Cpl. Paul Brown of the Department of Natural Resources Police expects to be working overtime for the next few weeks, patrolling Harford County's back roads. He'll be looking for the tell-tale sign of a spotlight playing across an open field -- an illegal activity in most Maryland counties.
Brown will coordinate his effort with a half-dozenadditional DNR officers patrolling the area. Another team will patrol the county in a light plane.
Why are DNR police concerned about lights shining on open fields at night?
The answer is jacklighting, or illegally hunting deer atnight with the aid of lights.
DNR police say they've had a substantial increase in complaints of jacklighting, a serious offense with stiff penalties. According to a recent state report, more than 135 cases were reported statewide last year, and the number is rapidly increasing. Under current law, it is illegal to cast rays of artificial light on woods, fields and orchards in most counties.
In Harford, aperson may cast rays of artificial light until 9 p.m. solely for thepurpose of observing or photographing wildlife. However, it is illegal to be in the possession of any weapon while engaged in those activities.
Someone convicted of jacklighting is subject to a fine of $2,000 or less, or imprisonment for not more than six months, or both.Those convicted lose their hunting licenses for a period of two to five years.
Spotlights, firearms and vehicles used in the offense may be confiscated and, on conviction, disposed of by the state.
Jacklighting is a serious problem that has increased dramatically in Harford County over the past year, says Brown.
"I've had more calls this year than I can ever recall," said the 25-year DNR veteran.
Brown attributes much of the illegal deer hunting to problems with thelocal and national economy.
"Whenever the economy gets tight, deer represents extra meat illegal hunters can put on the table or extramoney they can make by selling the meat," he said.
Brown said Harford County's deer herd seems to be growing, despite the illegal hunting.
"The first year (1966) I worked for DNR, 33 deer were checkedat Harford County weighing stations," recalls Brown. "Harford's essentially a bedroom county. People figure in order to go hunting, you must travel to Western Maryland or the Eastern Shore -- anywhere but right in their own back yard."
Hunters bagged 34,200 white-tailed deer during Maryland's 1989-1990 regular firearms season, exceeding the previous year's record by nearly 10,000 deer.
Record harvest levels were also noted during archery and special muzzle-loader seasons.Although there was a substantial increase, DNR biologists felt this will not have an adverse effect on the overall population during the 1991-1992 seasons.
In Harford County, 1,851 whitetails were baggedlast year. However, it's possible another 500 deer were illegally taken by county jacklighters, says Brown.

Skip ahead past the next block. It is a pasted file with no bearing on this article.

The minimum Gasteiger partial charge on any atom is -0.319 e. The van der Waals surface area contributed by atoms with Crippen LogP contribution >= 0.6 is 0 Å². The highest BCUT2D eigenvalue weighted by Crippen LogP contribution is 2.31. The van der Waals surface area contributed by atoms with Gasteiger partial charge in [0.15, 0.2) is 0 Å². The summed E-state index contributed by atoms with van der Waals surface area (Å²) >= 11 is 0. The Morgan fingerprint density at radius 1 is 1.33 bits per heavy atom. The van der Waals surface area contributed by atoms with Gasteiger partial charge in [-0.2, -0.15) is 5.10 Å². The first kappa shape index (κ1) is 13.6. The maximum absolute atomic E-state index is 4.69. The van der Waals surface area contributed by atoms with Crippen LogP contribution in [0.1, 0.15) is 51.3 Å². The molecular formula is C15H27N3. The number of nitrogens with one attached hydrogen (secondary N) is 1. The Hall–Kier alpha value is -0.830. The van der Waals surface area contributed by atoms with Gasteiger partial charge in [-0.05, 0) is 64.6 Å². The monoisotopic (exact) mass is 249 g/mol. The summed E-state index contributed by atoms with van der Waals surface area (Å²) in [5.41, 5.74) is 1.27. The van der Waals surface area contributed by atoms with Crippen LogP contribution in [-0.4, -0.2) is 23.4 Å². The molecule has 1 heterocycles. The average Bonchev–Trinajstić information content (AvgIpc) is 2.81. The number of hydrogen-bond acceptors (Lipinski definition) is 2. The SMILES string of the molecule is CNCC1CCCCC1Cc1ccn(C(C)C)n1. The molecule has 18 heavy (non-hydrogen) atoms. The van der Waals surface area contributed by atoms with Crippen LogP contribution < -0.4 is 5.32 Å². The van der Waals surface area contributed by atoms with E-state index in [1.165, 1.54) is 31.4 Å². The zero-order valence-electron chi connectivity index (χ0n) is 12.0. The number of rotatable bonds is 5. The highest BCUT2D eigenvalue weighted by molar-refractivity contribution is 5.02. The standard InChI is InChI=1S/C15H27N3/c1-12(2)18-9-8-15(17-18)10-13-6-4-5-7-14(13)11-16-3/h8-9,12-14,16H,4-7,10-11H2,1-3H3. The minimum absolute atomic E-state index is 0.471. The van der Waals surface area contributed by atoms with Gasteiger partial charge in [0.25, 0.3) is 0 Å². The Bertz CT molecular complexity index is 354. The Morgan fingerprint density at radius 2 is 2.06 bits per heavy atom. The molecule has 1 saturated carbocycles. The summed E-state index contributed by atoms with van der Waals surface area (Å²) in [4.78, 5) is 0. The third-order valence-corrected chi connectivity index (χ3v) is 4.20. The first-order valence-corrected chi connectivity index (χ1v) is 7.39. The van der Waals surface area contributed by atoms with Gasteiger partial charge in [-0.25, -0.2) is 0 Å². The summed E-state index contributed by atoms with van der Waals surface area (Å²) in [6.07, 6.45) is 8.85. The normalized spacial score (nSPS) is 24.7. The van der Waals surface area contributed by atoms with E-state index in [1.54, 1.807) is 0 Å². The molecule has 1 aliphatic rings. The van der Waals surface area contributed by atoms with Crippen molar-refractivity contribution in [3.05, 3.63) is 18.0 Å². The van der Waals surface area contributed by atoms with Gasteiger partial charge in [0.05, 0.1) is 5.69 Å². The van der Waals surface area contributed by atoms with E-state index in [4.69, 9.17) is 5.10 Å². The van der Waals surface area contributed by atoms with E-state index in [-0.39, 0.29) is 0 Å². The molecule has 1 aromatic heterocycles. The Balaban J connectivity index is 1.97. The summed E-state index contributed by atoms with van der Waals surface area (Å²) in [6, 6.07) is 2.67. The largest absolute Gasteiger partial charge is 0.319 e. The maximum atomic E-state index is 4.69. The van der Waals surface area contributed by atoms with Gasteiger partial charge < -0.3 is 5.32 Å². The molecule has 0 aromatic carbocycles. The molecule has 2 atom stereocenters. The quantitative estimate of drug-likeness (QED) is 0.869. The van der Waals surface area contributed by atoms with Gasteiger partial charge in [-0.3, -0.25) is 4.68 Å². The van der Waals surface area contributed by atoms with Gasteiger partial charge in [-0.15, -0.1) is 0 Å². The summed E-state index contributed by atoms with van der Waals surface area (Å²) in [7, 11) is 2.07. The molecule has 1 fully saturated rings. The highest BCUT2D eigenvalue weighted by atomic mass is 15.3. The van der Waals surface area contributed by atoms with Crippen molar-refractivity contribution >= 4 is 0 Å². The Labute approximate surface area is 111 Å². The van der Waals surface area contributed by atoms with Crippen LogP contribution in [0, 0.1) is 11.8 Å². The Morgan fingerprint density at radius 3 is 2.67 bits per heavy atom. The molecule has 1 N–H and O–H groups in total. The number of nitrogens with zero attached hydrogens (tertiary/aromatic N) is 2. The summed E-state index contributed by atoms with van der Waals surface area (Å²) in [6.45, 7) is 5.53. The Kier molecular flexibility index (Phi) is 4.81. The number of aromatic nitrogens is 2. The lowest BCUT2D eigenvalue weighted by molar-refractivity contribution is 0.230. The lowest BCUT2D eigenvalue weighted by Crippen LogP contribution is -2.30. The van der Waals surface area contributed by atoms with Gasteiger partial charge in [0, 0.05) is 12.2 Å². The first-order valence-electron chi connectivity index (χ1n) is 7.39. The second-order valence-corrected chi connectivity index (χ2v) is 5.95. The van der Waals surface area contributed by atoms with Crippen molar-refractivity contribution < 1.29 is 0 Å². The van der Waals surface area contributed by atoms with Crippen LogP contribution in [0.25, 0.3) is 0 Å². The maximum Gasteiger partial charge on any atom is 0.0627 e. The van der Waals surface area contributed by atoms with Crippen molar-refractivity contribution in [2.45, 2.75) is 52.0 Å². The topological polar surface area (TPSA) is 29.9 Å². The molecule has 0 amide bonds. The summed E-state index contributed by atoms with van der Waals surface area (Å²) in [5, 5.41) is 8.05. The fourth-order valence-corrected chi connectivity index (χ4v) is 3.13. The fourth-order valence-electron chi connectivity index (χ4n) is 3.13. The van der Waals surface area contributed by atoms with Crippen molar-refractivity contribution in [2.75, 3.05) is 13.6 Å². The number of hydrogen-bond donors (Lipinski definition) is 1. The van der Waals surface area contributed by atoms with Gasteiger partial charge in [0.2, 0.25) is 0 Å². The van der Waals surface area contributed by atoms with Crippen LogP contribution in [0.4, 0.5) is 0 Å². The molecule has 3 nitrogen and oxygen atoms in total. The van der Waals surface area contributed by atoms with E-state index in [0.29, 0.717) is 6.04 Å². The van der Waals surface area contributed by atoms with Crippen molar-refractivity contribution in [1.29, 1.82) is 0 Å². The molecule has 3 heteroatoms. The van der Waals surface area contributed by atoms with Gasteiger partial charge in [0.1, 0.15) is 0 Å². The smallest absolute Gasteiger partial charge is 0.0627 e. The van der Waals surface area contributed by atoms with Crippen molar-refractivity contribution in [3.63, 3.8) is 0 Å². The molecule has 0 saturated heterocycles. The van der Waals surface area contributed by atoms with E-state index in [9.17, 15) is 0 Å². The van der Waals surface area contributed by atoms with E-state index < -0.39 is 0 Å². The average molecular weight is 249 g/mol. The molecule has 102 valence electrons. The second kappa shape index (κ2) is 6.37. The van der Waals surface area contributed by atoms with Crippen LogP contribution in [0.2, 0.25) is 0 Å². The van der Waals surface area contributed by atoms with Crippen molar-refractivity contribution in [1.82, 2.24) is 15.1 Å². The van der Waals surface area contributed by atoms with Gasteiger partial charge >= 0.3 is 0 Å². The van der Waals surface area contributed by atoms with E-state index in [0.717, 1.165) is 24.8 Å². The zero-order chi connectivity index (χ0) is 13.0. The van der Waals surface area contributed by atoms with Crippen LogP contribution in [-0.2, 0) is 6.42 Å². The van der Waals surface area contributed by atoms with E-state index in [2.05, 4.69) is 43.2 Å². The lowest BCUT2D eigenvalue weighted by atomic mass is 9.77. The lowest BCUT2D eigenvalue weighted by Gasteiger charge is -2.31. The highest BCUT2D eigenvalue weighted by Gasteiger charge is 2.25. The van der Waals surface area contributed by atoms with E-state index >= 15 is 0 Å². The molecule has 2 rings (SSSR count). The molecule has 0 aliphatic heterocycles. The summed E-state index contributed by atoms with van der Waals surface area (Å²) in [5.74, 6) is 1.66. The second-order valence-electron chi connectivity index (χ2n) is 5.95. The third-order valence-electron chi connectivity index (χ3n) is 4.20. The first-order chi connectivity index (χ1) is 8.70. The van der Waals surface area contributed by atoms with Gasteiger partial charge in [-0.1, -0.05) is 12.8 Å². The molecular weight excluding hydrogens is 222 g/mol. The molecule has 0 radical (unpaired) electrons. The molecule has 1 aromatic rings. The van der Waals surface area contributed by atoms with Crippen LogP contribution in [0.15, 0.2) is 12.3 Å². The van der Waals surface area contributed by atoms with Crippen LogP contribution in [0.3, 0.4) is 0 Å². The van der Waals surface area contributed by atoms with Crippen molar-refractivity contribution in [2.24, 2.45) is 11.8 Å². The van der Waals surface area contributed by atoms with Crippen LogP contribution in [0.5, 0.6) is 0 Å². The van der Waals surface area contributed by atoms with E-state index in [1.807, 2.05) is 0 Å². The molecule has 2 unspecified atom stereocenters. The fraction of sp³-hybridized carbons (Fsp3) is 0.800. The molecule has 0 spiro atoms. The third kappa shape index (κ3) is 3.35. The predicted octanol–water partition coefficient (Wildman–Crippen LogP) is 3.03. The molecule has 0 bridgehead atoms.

Harford and neighboring Baltimore County deer populations more than doubled in the last decade.In some regions, deer are considered too numerous and are frequentlyblamed for extensive crop depredation.
DNR biologist Josh Sandt estimates that 35 percent to 40 percent of Maryland's 150,000 deer must be harvested annually to maintain a stable population. Sandt said that this year, hunters could possibly see a small decrease in the number of bucks and a slight increase in the number of does.
"I thinkmost large deer in both Harford and Baltimore County are a product of mild winters, low hunting pressure, decreased animal stress and excellent nutrition. The deer usually come through the winter in excellent condition. Therefore, they don't have to go through a body rebuilding process in the spring. Consequently, their body can devote 100 percent of its energy into antler development and reproduction," said Sandt.
"The entire nutritional plane of deer improved substantiallyover the past decade. We've seen this in reproduction more than anything else. We're to the point where more than half of the fawns now breed. That's the reason we're seeing a tremendous increase in deer populations. More than 50 percent of the deer are fawns, and half are females."
In the past, he notes, they didn't reproduce until the following year. However, because of increased nutrition, most fawns weigh 70 to 80 pounds. By fall, the end of their first year, they're giving birth to single fawns.
Changes in agricultural practice by local farmers also play an important role in the overall health and development of the deer herds. Ten years ago, farmers burned off pasturesand didn't lime or fertilize in a systematic way. "They added a little of this and that, if the crops looked as though they needed it," said Sandt.
Now, the biologist says, farmers sample the vegetation and quickly determine what type of nutrients are needed. Everything the deer consume is highly nutritious. Deer are going to be in better shape because of improvements in agriculture.
Deer eat and enjoy just about anything farmers grow, notes Sandt.
If you suspect someone is poaching or spotlighting deer or other wild game, call the DNR police "Catch a Poacher" hot line at (800) 635-6124, 24 hours a day.